Calcific tendinitis of the longus colli muscle
Calcific tendinitis of the longus colli muscle is an inflammatory/granulomatous response to deposition of calcium hydroxyapatite crystals in the tendons of the longus colli muscle.
Patients can present with debilitating symptoms that are unrelated to the degree of calcification seen on CT.
Plain film and CT
Calcifications may be seen on radiographs, but the preferred imaging modality is contrast-enhanced CT. On CT, amorphous calcifications are seen in the superior fibers of the longus colli muscle tendons (at the C1–C2 level). Small retropharyngeal effusions and edema of the adjacent prevertebral soft tissues may also be seen. Enhancement around the effusion should shift the diagnosis towards an abscess. Adenopathy and bone destruction, likewise, should suggest alternative diagnoses.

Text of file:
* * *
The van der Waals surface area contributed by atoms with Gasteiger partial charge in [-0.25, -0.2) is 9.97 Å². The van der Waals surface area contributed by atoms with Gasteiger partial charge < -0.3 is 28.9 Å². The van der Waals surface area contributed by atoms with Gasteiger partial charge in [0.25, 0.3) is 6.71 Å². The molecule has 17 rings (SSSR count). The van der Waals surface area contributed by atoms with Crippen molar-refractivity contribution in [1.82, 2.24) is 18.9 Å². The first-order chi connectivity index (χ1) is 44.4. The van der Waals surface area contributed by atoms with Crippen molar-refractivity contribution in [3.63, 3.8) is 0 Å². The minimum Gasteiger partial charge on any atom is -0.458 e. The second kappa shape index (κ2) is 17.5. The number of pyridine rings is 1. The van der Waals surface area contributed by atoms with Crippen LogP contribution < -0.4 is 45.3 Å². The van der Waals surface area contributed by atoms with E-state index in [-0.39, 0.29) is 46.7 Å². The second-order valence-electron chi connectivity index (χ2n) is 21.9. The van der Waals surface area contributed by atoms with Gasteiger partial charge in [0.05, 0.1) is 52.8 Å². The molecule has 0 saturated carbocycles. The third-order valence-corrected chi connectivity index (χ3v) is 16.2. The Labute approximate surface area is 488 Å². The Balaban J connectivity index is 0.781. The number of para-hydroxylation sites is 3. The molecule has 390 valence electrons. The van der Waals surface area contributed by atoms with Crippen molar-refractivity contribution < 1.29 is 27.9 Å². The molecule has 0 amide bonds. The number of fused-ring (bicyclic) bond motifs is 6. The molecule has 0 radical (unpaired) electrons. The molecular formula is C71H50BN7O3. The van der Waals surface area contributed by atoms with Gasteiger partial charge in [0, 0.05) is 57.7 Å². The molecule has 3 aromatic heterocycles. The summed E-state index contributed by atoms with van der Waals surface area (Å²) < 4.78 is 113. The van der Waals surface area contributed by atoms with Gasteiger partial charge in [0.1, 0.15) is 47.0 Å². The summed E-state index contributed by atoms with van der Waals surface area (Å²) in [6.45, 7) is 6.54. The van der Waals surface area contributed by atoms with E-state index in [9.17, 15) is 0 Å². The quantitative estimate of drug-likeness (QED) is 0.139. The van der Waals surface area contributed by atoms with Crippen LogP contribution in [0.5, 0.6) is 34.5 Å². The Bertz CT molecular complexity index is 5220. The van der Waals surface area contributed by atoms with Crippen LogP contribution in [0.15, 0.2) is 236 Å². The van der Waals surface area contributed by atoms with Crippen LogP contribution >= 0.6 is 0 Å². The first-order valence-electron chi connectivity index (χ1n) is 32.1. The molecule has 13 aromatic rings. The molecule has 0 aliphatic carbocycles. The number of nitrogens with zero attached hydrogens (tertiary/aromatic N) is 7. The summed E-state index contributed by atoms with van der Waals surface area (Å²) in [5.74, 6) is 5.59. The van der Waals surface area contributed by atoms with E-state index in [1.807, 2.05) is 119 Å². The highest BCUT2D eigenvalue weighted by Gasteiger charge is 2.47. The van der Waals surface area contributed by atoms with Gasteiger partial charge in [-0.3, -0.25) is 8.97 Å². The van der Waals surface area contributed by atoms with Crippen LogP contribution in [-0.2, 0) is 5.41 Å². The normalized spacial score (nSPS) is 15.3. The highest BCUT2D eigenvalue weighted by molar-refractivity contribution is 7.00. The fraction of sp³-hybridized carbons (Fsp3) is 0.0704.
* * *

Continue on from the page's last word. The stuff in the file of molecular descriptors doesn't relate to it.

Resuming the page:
MRI will show the oedema, but is not as great with the calcifications. At least one case of localized marrow signal inflammatory has been reported.
Conservative management with NSAIDs is generally all that is required. Symptoms tend to resolve within a few weeks.
- 1. Offiah CE and Hall E. Acute calcific tendinitis of the longus colli muscle: spectrum of CT appearances and anatomical correlation. Br J Radiol. 2009 Jun;82(978):e117-21. Mihmanli I, Karaarslan E, Kanberoglu K. Inflammation of vertebral bone associated with acute calcific tendonitis of the longus colli muscle. Neuroradiology 2001;43:1098-101
Synonyms & Alternative Spellings
|Synonyms or Alternative Spelling||Include in Listings?|
|Acute retropharyngeal calcific tendinitis||✓|
|Calcific prevertebral tendinitis||✓|